What I’m Reading

From the newspaper Standart, via the Daily Press Brief:

Under the headline “500 Police Officers Hold Vitosha under Siege” the daily reports that the Police have carried out yet another raid in the southern neighborhoods of Sofia in search for ex-Litex President Angel Bonchev’s kidnapped wife.  This time, however, their enthusiasm was less visible and the operation turned into a several hour-long eating of banitsa (cheese pie), the local residents said.

Sometimes, I don’t even know what to think.

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4 Responses to “What I’m Reading”

  1. gogo Says:

    It’s all about publicity. Next time a EU official comes up and says: “Hey, you ain’t doing anything against organized crime!”, the ex-commie (if there’s any such thing) government will proudly point to the measure and say: “We are doing all in our powers to combat crime”. It’s a sad fact there have been no real convictions of Maffia persons in Bulgaria in the past 20 years. I have a theory about this: the government – at least at the highest level – is not really connected with organized crime. They’re just too incompetent and too reluctant (read arrogant and lazy) to introduce law and order and punish the bad guys. Bad thing is the situation seems to be spiralling out of control – think of all those killings in the last few years…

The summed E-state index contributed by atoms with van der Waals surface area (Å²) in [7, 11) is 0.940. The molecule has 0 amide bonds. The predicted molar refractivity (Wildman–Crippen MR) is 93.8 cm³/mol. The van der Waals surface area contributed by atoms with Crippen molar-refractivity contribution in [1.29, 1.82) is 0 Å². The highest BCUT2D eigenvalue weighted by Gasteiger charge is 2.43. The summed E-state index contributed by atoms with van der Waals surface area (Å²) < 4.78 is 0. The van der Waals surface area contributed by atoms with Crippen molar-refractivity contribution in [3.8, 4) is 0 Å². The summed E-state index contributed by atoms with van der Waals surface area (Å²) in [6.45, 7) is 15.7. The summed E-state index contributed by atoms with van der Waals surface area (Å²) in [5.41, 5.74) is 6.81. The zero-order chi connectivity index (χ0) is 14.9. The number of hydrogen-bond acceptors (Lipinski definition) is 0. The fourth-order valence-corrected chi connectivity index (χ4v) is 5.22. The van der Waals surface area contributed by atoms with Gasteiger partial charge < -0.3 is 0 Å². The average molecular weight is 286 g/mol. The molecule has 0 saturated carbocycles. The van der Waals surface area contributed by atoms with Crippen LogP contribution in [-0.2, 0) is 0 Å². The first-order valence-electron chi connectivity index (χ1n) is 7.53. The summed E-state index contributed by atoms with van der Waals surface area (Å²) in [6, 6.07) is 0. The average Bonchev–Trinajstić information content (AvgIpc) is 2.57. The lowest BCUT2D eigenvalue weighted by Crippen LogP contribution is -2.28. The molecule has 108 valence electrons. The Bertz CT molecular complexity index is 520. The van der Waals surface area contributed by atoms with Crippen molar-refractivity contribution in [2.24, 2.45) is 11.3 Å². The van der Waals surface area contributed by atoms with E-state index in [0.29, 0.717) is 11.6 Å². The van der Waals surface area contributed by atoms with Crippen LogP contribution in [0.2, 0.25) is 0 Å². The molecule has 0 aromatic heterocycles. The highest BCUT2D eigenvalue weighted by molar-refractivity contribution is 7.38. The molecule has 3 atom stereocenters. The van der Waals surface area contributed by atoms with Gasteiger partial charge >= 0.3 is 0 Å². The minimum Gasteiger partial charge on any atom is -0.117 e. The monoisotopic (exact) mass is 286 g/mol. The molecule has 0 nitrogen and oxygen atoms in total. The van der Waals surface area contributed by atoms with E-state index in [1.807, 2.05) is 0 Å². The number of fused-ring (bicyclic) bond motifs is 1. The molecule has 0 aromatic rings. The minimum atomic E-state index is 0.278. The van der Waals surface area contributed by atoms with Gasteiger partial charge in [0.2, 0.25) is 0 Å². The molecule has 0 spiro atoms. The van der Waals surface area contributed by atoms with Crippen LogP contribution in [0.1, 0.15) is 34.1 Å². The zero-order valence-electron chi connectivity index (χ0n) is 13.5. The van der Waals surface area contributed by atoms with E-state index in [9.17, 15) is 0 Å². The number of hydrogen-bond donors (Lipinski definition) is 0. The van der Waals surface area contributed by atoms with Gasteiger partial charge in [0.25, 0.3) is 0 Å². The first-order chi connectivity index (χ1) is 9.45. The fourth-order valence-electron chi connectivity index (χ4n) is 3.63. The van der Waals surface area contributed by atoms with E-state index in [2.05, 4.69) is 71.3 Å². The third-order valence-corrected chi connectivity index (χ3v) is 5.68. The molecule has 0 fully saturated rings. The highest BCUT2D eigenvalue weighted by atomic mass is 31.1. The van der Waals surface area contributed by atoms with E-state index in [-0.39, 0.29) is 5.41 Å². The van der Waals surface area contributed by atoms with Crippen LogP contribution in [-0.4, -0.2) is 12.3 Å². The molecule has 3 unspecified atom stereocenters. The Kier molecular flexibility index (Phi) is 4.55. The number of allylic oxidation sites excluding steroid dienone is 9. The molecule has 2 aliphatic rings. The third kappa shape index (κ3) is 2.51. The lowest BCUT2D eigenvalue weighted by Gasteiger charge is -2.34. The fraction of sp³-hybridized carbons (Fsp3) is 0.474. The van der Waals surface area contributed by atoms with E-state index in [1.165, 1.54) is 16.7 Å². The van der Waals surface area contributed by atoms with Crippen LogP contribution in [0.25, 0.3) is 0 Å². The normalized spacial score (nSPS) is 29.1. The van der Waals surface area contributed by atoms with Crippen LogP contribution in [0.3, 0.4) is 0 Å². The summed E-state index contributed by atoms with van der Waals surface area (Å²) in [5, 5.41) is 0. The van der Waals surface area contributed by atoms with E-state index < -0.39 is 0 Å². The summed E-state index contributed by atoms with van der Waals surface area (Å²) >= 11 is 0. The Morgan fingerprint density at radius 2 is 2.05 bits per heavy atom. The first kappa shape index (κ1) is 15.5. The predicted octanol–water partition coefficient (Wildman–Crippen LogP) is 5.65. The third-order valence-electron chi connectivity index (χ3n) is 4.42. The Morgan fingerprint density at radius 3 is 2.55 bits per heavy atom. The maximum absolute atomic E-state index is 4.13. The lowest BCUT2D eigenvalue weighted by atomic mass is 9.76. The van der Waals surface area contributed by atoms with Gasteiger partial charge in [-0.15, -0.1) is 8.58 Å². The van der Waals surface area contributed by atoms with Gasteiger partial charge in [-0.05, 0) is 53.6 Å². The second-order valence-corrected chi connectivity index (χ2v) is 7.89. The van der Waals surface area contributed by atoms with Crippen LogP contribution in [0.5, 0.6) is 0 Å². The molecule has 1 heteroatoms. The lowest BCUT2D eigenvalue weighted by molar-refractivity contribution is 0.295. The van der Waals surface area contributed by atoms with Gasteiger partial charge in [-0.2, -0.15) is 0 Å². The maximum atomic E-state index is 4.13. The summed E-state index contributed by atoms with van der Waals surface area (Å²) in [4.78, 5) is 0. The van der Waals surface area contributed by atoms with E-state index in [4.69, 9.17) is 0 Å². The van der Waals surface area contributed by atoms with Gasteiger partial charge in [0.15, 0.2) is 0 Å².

2. Jimmy Says:

    I’m not sure I agree with your assessment with the government being arrogant and/or lazy. However true that may be, I think it can also be the choke-hold organized crime has the on the government, that they’re fearful of retribution of taking a hard stance or they themselves are involved. I don’t know what exactly the case is; I don’t know Bulgarian politics well enough or speak Bulgaria fluently to completely understand. It’s important to note, however, that corruption is universal. The US has struggled with it with Tammany Hall, Chicago in the 1920’s and the no-bid contracts today (Halliburton and KBR come to mind) among other events.

  3. gogo Says:

    You’re probably right about that. I agree that maybe “they’re fearful of retribution of taking a hard stance or they themselves are involved”. In a way it may even be better not to speak Bulgarian that good in this case – you don’t get to listen to their dumb talk -maybe lies- every day on TV : )) That’s probably how I get the impression they’re just arrogant and lazy – that’s how they come across really.
    In more ways than one, being a stranger helps you see things in a different perspective, which is quite often the true perspective. That’s actually why I find your blog so very interesting to read!

    Anyways, I’ll be checking wiki for Halliburton and KBR 🙂 now. You awoke my curiosity.

  4. Stripped « Chronicling Bulgaria Says:

    […] contribution I can offer to the Bulgarian people is a different perspective (much like Gogo commented). This is one of the reasons I wanted to work in Eastern Europe. The problems that face Eastern […]

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